Let's keep working together to teach these kids how to be lifelong learners, and give them lots of skills to be successful!

     

Saturday, September 21, 2013

Science Is So Much More Than Facts!

For the first few weeks of school, here's what your sixth graders have been doing in Science!
In our text book, Earth In Space, (P.S. click the link to view the online textbook!) the first four chapters cover the basics of the Earth and Sun and how they relate to one another. For example, the Earth's yearly orbit around the sun is responsible for the seasonal changes in weather and amounts of daylight. Similarly, the Earth's rotation on its axis is responsible for day and night. That seems like such an elementary concept, however, how many people can explicitly explain the cause and effect relationship? 

The objective, or learning target, has been: how and why do shadow lengths change during the day, during a season, & during the year? 


To prove students are learning how shadows change, they have measured shadow lengths from sunrise to sunset, and graphed their results. The hardest part has been communicating the results in writing. Students are learning to use comparison words to phrase their observations.

The shadow changes position and length as the earth rotates.
To prove they are learning why shadows vary, I will assess their ability to compare & contrast shadows in the summer vs. the winter, and their ability to state cause and effect relationships between the shadows and the earth's position in its orbit. 
Cause and effect diagram.

As you may notice, there is an emphasis based on thinking skills. That in itself is challenging, even when the material seems elementary- because of course many kids already know facts about the solar system.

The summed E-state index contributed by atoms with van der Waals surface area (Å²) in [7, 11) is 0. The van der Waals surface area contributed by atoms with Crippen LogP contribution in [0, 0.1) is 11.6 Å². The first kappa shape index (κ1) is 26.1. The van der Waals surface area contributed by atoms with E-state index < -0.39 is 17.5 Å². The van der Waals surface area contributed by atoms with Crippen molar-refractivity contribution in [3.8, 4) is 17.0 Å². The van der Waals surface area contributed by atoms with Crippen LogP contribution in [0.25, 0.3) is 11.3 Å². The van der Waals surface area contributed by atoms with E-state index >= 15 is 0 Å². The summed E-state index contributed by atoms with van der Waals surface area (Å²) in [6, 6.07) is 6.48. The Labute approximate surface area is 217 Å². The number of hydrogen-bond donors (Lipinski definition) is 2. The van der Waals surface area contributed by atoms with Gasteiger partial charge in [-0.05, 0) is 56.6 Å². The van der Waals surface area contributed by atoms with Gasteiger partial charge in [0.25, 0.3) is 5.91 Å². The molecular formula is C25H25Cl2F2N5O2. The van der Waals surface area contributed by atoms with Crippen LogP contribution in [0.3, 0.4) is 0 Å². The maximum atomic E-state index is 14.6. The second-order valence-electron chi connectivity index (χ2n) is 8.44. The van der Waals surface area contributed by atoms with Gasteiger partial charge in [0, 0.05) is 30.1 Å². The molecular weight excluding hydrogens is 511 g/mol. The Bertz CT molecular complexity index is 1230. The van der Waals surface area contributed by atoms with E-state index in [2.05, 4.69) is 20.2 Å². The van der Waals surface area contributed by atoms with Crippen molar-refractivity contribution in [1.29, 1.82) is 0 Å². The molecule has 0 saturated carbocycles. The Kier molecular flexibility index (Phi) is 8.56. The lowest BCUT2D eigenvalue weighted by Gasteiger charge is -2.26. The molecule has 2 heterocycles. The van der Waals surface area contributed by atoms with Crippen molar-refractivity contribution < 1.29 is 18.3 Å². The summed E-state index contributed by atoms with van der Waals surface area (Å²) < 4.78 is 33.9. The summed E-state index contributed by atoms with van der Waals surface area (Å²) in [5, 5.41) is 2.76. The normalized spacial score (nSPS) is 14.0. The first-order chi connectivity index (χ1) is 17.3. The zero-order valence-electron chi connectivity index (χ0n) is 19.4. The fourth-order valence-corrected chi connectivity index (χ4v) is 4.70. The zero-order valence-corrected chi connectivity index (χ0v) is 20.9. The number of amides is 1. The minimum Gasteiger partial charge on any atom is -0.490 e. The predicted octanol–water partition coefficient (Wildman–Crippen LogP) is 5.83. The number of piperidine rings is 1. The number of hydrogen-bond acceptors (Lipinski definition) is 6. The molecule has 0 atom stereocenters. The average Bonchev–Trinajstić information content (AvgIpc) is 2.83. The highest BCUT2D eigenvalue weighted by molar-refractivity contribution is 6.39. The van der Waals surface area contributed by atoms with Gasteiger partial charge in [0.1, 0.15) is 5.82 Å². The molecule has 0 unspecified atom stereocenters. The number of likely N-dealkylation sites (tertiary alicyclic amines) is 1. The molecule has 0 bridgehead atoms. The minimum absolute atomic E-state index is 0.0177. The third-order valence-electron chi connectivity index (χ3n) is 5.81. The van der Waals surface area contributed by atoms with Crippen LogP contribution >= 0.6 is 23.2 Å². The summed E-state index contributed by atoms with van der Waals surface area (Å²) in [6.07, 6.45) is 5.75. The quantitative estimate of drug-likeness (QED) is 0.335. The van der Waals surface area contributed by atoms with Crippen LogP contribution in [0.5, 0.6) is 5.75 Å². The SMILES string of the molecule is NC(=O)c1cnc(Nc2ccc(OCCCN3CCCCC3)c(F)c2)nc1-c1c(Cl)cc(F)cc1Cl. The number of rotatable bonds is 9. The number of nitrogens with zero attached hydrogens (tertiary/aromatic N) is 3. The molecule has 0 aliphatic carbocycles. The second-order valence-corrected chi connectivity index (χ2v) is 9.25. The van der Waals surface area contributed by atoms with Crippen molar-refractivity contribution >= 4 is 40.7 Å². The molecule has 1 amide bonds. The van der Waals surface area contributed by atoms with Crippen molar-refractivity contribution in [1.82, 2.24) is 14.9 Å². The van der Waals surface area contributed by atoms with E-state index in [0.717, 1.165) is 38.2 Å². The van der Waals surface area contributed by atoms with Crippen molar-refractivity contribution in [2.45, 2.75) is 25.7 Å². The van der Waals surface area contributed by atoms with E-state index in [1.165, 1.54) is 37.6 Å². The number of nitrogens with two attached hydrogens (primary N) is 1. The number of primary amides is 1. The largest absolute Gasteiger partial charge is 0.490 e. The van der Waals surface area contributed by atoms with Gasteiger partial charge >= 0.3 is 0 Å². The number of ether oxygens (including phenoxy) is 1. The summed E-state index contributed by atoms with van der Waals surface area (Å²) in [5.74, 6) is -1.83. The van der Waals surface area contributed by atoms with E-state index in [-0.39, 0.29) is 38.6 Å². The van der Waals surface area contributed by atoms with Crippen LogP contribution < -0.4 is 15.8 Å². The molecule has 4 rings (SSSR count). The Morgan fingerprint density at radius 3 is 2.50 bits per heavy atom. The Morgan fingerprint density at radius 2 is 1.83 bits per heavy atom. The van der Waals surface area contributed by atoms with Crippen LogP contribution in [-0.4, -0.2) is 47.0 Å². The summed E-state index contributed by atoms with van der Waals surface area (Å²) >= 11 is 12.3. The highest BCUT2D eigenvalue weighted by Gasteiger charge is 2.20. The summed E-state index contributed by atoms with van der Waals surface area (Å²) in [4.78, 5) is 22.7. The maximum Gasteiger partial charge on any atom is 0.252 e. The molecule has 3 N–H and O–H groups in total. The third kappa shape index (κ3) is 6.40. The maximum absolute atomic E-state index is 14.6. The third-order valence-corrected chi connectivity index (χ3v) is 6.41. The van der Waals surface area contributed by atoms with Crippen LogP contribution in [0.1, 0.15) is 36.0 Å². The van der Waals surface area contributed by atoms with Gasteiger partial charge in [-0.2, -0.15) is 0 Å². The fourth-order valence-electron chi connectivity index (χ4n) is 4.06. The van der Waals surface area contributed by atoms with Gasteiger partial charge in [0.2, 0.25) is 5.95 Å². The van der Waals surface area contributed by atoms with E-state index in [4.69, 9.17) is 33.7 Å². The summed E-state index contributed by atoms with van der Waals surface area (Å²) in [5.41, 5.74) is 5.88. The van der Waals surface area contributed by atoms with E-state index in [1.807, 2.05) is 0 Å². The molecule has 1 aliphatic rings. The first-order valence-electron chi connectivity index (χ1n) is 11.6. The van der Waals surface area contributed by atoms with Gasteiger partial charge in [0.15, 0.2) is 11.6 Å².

But there is so much more to science than knowing the facts!
Additionally, if kids know the facts but aren't scoring well on tests, it is likely because they are not "showing what they know" through diagrams and expressing their understanding in writing. It can take more effort to think critically than to memorize facts.
 
Finally, in case you haven't studied psychology lately (wink, wink!), here are the levels of thinking that teachers are hoping to develop in young minds! The highest levels are at the top, while the basic levels of thinking are on the bottom of this image.

Image Credit
After wrapping up chapter four, Seasons, there will be a test. The next few weeks will focus on the moon's relationship to the sun and earth, especially lunar phases and eclipses. Thanks for keeping in the loop! 


Sunday, September 15, 2013

Teaching Cooperation

Two weeks of school, and I already love my class of sixth graders. They are so eager to learn, eager to please their teachers, and hopeful to impress their families with how grown up they are now that they are in middle school. Kids in my neck of the woods- or pasture- are growing up in a very caring community. Yes, we are 'small town,' but the community pride and compassion towards each other is notable.